By Bob Blake
Recently, my wife and I took a marvelous trip winding through the twists and turns of the mountains near West Jefferson. We concluded with a brief excursion on the Blue Ridge Parkway. As I later learned, those convoluted turns and grades were not designed by near-sighted or intoxicated engineers. Rather…blame it on the buffaloes. Before the Native Americans tromped the paths, it is likely the buffaloes sought the quickest route to water and green grass. Settlers eventually added folk names to these “trails” that evolved as our roads.
Now construction crews carve mountains with electric knife efficiency using swarms of yellow bulldozers. The first builders, however, even lacked dynamite! They stuffed hollow reeds with black powder, ignited by a trail of smoldering leaves. They built fires under larger rocks and created cracks by quenching them with icy mountain water.
John Preston Arthur’s 1914 History of North Carolina Roads, recounts the 1789 construction of the mountainous Boone’s Trail to Tennessee. He describes one section as “more than one hundred miles, two thirds of which, was without a single human habitation!” The ole mountain boys were quick to discover commerce with shipments of stout North Carolina whiskey. A contract exists that states John Welch would deliver to the thirsty folks in Tennessee “2,667 gallons of good proof whiskey on or before the 14th of August 1814.” Figure a gallon weighs roughly 7 ½ pounds…that’s a heavy load for a wagon over bumpy roads.
North Carolina’s western isolation ended in 1828 with the completion of the Buncombe Turnpike between Maryville, TN and Asheville. The mountain economy received another boost with the completion of the Asheville & Greenville Plank Road to the south.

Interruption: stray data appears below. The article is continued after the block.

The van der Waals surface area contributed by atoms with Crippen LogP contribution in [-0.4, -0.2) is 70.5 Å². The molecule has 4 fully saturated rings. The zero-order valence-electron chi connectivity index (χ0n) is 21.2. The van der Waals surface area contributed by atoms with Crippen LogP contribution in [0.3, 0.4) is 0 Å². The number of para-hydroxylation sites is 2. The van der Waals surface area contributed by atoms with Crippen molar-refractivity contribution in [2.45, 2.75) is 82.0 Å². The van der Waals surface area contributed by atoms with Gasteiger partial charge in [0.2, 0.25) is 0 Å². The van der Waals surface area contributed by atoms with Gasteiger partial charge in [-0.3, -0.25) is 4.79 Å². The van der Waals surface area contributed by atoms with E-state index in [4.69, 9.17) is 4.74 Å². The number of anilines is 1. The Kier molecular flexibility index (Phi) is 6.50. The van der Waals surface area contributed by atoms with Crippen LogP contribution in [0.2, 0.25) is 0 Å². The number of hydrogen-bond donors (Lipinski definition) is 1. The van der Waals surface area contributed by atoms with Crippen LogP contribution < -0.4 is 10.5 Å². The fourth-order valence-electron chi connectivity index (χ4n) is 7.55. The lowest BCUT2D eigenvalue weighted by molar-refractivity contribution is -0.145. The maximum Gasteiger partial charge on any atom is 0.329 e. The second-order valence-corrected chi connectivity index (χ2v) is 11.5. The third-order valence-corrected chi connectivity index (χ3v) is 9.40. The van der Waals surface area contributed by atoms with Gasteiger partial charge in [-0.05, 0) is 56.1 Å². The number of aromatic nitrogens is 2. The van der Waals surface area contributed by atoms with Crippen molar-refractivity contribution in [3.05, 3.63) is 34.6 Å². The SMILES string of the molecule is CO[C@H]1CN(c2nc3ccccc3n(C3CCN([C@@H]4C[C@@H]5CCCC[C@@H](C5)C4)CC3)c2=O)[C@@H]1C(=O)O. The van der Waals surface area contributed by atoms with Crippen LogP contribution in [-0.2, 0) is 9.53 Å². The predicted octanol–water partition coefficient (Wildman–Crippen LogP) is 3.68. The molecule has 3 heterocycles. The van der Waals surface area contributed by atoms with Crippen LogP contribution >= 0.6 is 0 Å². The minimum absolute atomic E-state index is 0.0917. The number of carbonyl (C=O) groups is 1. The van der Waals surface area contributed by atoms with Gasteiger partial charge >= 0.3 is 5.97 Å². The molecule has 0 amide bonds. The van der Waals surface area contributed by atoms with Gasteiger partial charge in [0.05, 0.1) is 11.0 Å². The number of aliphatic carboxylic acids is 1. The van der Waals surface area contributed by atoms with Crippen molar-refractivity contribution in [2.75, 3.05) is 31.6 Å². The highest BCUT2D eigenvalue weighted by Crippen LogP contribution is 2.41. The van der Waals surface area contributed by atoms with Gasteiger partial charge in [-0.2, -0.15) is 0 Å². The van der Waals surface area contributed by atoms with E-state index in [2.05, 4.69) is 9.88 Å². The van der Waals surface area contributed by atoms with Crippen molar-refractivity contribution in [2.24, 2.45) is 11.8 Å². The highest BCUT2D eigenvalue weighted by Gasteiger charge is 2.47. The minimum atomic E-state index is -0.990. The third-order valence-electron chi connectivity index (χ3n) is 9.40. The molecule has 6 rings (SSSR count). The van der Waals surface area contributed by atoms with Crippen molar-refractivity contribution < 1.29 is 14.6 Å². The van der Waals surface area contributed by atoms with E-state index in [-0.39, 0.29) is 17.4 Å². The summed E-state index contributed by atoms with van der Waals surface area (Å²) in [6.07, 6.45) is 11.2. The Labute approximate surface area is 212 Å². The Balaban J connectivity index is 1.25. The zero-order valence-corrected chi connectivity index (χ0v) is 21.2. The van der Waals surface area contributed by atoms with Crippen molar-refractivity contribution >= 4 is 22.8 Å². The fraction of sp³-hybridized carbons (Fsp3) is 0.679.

The construction of railroads, such as Tweetsie in the 1860s, played a lesser role in mountain development because of the severe landscape and high cost of laying the track.
Stagecoaches and wagons plied the high country routes with goods and passengers. The North Carolina legislature finagled financing by selling confiscated Cherokee land in several mountain counties. Prisoners (referred to in Arthur’s paper as “convicts”) performed much of the labor. Throughout the mid-19th century, the states and counties bore the responsibility for the roads.
The name “road” was a compliment to many of these ditched out paths. Despite the high wheels, automobiles were much less agile than horses.
In the 1890s, the federal government took notice and appointed General Roy Stone to cure the “disease of bad roads.” The advent of the Post Office RFD or Rural Free Delivery a few years later required improved roads and bridges. Use of tractors and light trucks soon followed. America slowly became motorized and church in the Model T became a pleasant reality.
The improvement of roads changed the way directions were given. It was no longer sufficient to say: “At the top of the hill turn right at the cemetery,” or “Go straight through town past the courthouse and turn left at the school.” In our next edition, we will attempt to make some sense of the evolution of highway routes and numbers.